Max showed the most pronounced difference in his symptoms and behavior after dosing — within an hour, his breathing had become slower and more regular, he would relax in one place without getting up to wander or reposition himself somewhere more comfortable, and we were able to stop him from licking his joints.
He seemed calmer, ate better (his appetite is affected by his pain sometimes), and slept more soundly. Max has some trauma in his past (his human passed away unexpectedly, and he was alone for some time before they were found), and we noticed his sleep seemed more peaceful, with fewer dreams that would leave him whimpering and racing in his sleep.
The cats also showed notable improvement, with Ivan appearing much less nervous and displaying more affectionate and playful behaviors than normal. Nina appeared relaxed and at ease, relishing her afternoons sunning on the windowsill and making fewer trips to the food dish (she tends to eat when bored or nervous) throughout the day.
Across both species, we found that the improvements we noticed grew more pronounced with continued use. After a week, we had Max’s pain completely under control and Ivan had begun to increase social behaviors with both his humans and the other animals in the household. Relief lasted about 8-10 hours for our companions, but your animals’ mileage may vary a bit here.
We found that dosing both Max and the cats twice per day was sufficient to control symptoms, which we’d classify as moderate to intense. The dosage strength of this bottle was sufficient for the cats, but we found ourselves wishing we had something a bit stronger for Max because of his size and the severity of his pain.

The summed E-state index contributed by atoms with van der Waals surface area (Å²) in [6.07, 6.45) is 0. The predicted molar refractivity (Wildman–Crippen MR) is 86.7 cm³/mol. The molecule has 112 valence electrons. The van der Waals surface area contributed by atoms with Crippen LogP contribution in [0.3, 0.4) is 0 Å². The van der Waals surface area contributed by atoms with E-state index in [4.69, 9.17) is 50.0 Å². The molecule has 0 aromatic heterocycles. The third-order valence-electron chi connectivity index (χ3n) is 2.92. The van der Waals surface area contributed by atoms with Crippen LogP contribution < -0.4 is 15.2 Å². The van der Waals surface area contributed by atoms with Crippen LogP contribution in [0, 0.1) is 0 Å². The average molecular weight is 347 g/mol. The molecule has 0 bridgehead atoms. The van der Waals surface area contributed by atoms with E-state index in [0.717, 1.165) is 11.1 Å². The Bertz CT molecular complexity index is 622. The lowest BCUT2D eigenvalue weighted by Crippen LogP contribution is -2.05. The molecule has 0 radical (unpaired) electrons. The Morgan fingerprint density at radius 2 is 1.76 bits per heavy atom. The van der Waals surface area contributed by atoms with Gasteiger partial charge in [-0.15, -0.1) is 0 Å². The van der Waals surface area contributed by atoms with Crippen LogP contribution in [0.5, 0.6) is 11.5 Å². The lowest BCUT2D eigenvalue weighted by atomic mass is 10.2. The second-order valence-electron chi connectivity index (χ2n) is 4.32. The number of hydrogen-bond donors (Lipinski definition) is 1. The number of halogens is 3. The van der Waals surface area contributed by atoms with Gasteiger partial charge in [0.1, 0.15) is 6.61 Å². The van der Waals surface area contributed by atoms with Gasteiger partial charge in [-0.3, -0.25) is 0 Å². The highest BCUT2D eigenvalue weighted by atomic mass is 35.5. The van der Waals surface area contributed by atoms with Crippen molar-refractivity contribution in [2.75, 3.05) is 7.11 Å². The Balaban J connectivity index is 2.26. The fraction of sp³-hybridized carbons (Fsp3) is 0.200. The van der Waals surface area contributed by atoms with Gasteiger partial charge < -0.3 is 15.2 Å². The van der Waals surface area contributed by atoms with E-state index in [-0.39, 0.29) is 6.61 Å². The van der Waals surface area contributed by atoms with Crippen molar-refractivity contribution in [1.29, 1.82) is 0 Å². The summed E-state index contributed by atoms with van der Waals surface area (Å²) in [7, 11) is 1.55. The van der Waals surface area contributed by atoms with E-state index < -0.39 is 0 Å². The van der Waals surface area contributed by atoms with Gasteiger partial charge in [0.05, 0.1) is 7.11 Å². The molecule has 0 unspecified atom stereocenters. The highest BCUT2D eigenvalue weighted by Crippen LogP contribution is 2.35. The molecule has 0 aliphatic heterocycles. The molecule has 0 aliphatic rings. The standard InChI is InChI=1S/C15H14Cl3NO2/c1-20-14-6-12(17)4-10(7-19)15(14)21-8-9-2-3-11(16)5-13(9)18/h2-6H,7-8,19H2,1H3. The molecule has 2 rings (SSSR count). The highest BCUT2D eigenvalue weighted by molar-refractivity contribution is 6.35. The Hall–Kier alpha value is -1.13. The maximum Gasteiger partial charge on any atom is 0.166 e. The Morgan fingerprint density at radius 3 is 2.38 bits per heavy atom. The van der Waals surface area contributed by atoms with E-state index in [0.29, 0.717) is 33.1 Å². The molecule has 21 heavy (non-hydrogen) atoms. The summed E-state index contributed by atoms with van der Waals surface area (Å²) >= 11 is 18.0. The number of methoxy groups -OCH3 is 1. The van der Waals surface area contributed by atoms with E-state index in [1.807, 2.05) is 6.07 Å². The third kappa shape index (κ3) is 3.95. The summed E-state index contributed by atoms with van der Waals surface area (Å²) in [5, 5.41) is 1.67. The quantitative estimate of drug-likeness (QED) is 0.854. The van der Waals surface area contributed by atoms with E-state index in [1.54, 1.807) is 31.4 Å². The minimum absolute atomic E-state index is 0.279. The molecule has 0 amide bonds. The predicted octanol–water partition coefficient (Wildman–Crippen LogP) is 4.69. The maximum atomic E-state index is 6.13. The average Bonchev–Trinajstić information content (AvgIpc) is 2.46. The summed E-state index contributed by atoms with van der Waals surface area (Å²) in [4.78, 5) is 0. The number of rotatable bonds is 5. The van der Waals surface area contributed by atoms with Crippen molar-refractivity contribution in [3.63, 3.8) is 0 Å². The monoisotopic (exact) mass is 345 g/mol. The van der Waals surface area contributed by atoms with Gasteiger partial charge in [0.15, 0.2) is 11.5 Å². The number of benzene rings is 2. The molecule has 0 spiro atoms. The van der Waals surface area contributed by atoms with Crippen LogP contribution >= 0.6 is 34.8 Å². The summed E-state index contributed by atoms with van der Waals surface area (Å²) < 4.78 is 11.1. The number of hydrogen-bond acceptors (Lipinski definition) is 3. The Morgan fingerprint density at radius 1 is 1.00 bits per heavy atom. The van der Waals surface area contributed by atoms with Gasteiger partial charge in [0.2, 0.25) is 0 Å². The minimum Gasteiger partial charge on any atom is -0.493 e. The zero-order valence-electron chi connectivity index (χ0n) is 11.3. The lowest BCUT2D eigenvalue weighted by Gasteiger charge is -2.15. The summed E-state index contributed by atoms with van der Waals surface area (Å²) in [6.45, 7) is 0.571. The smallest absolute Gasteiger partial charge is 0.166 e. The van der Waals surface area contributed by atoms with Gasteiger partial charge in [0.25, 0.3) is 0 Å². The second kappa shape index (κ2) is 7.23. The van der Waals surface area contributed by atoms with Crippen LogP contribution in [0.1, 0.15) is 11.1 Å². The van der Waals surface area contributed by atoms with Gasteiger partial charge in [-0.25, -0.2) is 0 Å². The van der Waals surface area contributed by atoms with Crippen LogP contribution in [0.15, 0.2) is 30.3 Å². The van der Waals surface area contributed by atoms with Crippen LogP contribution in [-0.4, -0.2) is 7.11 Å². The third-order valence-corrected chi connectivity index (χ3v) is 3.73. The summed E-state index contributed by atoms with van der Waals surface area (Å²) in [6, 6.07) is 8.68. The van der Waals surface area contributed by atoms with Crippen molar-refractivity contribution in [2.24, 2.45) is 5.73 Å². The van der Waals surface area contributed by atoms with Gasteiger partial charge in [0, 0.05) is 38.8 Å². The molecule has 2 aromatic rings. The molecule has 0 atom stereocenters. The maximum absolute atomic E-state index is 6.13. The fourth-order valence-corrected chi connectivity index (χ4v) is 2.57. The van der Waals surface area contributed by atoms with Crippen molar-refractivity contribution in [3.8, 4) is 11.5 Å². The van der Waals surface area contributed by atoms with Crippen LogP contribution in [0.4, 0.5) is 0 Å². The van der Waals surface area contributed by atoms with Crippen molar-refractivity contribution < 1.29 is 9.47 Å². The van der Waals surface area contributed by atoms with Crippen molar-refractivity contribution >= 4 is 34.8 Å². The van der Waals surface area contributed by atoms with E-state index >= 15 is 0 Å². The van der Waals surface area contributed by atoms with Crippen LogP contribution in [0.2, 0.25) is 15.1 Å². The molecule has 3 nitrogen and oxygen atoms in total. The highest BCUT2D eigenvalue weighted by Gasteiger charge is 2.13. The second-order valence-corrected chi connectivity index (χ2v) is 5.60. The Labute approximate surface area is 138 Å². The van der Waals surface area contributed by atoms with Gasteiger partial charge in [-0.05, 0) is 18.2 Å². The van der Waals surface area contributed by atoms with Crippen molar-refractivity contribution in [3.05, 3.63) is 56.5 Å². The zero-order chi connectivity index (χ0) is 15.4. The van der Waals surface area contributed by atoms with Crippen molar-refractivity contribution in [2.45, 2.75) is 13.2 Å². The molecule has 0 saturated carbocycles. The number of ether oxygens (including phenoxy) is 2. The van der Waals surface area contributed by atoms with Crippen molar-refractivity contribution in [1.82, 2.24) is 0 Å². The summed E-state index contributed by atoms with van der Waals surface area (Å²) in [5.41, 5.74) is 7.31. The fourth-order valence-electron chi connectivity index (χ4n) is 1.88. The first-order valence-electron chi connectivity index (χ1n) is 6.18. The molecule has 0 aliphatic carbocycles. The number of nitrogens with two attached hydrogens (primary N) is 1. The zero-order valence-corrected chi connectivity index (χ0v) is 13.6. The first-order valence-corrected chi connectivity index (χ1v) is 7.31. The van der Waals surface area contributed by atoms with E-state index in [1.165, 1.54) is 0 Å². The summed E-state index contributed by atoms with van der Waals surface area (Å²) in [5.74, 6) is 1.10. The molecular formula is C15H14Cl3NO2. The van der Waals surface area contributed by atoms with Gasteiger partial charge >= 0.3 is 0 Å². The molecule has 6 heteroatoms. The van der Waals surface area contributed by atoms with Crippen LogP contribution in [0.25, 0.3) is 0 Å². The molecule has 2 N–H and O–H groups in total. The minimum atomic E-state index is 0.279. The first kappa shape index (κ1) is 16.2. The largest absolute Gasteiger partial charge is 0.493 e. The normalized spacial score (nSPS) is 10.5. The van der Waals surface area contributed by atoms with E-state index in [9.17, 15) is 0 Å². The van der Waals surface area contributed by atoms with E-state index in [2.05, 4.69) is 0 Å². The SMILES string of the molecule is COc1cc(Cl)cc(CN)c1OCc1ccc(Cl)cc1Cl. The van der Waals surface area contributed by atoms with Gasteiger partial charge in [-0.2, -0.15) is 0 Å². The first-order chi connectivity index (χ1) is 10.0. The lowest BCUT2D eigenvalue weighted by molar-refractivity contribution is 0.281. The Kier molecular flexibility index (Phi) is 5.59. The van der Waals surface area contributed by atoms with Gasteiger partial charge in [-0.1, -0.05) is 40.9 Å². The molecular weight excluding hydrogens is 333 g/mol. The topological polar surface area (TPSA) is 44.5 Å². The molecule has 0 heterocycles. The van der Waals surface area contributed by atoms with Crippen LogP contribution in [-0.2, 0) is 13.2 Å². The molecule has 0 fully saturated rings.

This dosage strength is great for pets under 50 lbs (which we realize is the vast majority of pet owners), but we feel our big companions’ needs could be better met by a stronger product. We’d love to see Restorative Botanicals create something a bit more potent for large and giant breeds.
Best used for
We found this oil to be helpful for symptoms in pets relating to inflammation, pain, and anxiety, but it could also be used to help soothe other ailments like muscle spasms, seizures, separation anxiety, and noise sensitivity. We’d also recommend this oil for use before traveling with pets to help reduce stress and keep tension to a minimum as you go on your way, especially in pets prone to travel anxiety (cats in particular seem prone to this problem).
We also noticed a bit of an improvement in the skin and coat conditions of our animals. This may be due to the anti-inflammatory action of CBD, the beneficial fatty acids in cod liver oil, or a combination of these and other factors, but we feel that the difference was substantive enough to warrant a mention.
CBD oils like this one might be of use for the guardians of pets with allergies or inflammatory skin conditions like eczema or “hot spots.”